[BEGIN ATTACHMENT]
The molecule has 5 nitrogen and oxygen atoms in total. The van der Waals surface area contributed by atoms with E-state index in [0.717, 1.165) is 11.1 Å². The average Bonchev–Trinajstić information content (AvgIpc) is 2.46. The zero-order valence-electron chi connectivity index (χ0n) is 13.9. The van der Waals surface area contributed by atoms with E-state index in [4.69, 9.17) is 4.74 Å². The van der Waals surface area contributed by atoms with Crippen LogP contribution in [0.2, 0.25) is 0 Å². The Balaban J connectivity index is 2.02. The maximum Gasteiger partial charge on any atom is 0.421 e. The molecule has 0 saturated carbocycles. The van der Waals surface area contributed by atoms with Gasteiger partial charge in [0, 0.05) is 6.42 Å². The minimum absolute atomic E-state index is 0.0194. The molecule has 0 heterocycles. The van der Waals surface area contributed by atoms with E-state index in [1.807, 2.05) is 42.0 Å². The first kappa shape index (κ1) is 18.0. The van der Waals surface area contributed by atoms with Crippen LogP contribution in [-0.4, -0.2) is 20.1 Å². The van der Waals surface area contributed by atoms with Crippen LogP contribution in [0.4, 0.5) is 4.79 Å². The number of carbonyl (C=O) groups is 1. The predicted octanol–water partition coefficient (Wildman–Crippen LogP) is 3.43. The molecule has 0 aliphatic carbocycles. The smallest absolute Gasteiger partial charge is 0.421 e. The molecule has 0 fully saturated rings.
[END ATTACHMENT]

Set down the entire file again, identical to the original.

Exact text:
The molecule has 5 nitrogen and oxygen atoms in total. The van der Waals surface area contributed by atoms with E-state index in [0.717, 1.165) is 11.1 Å². The average Bonchev–Trinajstić information content (AvgIpc) is 2.46. The zero-order valence-electron chi connectivity index (χ0n) is 13.9. The van der Waals surface area contributed by atoms with E-state index in [4.69, 9.17) is 4.74 Å². The van der Waals surface area contributed by atoms with Crippen LogP contribution in [0.2, 0.25) is 0 Å². The Balaban J connectivity index is 2.02. The maximum Gasteiger partial charge on any atom is 0.421 e. The molecule has 0 saturated carbocycles. The van der Waals surface area contributed by atoms with Gasteiger partial charge in [0, 0.05) is 6.42 Å². The minimum absolute atomic E-state index is 0.0194. The molecule has 0 heterocycles. The van der Waals surface area contributed by atoms with E-state index in [1.807, 2.05) is 42.0 Å². The first kappa shape index (κ1) is 18.0. The van der Waals surface area contributed by atoms with Crippen LogP contribution in [-0.4, -0.2) is 20.1 Å². The van der Waals surface area contributed by atoms with Crippen LogP contribution in [0.4, 0.5) is 4.79 Å². The number of carbonyl (C=O) groups is 1. The predicted octanol–water partition coefficient (Wildman–Crippen LogP) is 3.43. The molecule has 0 aliphatic carbocycles. The smallest absolute Gasteiger partial charge is 0.421 e. The molecule has 0 fully saturated rings.